An important report by an environmental watchdog sheds new light on the country’s massive illegal gem industry.
Global Witness has staked its reputation on significant investigations and reports into corruption by corporates and governments on a grand scale, particularly in Southeast Asia where objectivity and honest appraisals about the state of the environment are in short supply.
Its work in the East Malaysian state of Sarawak – where long serving chief minister Taib Mahmud retired with a family fortune worth an estimated at US$20 billion – was widely applauded, as were investigations into land grabbing across Cambodia by Vietnamese rubber companies.
Now the London-based environmental watchdog has set its sights on Myanmar, where it has revised the value of the illegal gem trade substantially higher, at US$31 billion in 2014 alone, almost half of the country’s entire GDP and 46 times government’s spending on health. The result is what one analyst says might be the biggest natural resource heist in modern history.
“The jade business is a significant driver of Myanmar’s most serious armed conflict, between the central government and the Kachin Independence Army/Kachin Independence Organization,” the report, Jade: Myanmar’s Big State Secret, found.
“The industry generates funds for both sides, and our report shows there is a strong incentive for military commanders and hardliners in government to prolong the conflict and protect the ill-gotten assets they stand to lose if the jade business is run more openly and fairly.”
It found the money raised from the illicit trade “could make a massive difference to the country’s future” but hardly any of the financial benefits were reaching the ordinary people or state coffers.
“Instead, the benefits are swallowed by elites including the family of former dictator Than Shwe and drug lord Wei Hsueh Kang, amongst many others also on US sanctions lists,” the report said.
“Hidden behind layers of sham companies and proxy owners, they control large chucks of this critical industry. These elites between them have most to lose from an open and fair future for the country.”
It also found the jade business was wreaking havoc on the people and environment of Kachin state, where the stone is mined. Conditions around mining are often fatally dangerous and drugs and prostitution are endemic, while those who stand in the way of the guns and machines face land grabs, intimidation and violence.
“Myanmar’s jade business may be the biggest natural resource heist in modern history. Since 2011, a rebranded government has told the world it is turning the page on the ruthless military rule, cronyism and human rights abuses of the past,” said Global Witness analyst Juman Kubba.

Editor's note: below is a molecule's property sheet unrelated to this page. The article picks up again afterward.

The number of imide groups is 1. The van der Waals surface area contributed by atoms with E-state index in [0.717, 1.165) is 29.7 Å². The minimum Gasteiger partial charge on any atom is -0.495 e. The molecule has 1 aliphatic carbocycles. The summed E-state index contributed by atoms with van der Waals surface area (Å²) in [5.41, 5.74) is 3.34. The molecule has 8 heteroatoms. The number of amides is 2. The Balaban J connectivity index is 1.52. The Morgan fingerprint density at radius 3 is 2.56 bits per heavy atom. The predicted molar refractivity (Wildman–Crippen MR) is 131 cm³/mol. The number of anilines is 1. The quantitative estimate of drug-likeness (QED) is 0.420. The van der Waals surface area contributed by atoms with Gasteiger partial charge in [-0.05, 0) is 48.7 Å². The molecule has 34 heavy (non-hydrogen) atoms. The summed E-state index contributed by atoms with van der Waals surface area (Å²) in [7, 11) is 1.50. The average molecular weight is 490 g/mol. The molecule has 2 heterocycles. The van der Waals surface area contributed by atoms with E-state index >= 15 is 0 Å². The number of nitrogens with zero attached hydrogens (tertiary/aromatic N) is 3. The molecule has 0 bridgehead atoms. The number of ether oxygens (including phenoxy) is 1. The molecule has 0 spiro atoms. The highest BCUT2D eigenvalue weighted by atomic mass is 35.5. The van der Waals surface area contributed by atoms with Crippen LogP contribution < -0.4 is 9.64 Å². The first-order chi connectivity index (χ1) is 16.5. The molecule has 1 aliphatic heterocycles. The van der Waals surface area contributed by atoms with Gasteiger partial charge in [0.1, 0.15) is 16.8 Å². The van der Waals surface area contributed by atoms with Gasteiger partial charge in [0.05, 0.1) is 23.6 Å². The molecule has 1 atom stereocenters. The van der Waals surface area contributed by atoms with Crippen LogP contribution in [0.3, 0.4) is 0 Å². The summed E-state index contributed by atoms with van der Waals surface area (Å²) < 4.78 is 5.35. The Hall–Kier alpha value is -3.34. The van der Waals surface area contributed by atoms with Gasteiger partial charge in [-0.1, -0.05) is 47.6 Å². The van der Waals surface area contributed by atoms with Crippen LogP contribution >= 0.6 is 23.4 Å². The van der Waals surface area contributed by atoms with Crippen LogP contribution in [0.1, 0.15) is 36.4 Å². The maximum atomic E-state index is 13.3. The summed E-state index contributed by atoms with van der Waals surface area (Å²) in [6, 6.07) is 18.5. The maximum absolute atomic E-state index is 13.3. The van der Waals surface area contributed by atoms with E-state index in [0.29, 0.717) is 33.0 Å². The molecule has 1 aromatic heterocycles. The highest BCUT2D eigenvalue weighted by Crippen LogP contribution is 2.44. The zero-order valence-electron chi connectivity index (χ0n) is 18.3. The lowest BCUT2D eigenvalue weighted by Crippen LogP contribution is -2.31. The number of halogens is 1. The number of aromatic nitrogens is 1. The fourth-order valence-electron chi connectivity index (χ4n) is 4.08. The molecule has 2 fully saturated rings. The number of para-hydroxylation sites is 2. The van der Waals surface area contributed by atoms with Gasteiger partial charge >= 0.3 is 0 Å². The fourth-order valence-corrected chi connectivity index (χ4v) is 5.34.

“But jade — the country’s most valuable natural resource and a gemstone synonymous with glitz and glamour — reveals a very different reality.”
“This massive, dirty business is still controlled by a rogues’ gallery of former generals, US-sanctioned drug barons and men with guns,” Kubba said. “Hidden behind obscure companies and proxy owners, these elites cream off vast profits while local people suffer terrible abuses and see their natural inheritance ripped out from beneath their feet.”
The report was released just two weeks ahead of landmark elections following more than three years of political reforms which critics fear are more about legitimizing the wealth of Myanmar’s generals and politicians who have overlorded the country as a one party state for decades.
In March, Global Witness produced a separate report detailing allegations that Tatmadaw – Myanmar’s military – had systematically grabbed large swathes of land from farming communities since the mid-2000s.
The land was subsequently parceled-out to government-friendly companies and political associates to develop rubber plantations which Global Witness says has marginalized ethnic minorities, particularly in the country’s northeast along the Chinese border.
“Following almost 50 years of military rule, Myanmar’s politics and economy is supposedly being disentangled from the Tatmadaw’s grip,” said Josie Cohen, land campaigner for Global Witness.
“But in many cases the army has merely swapped its uniforms for suits, with military officials and their cronies retaining firm control of the country’s land sector.”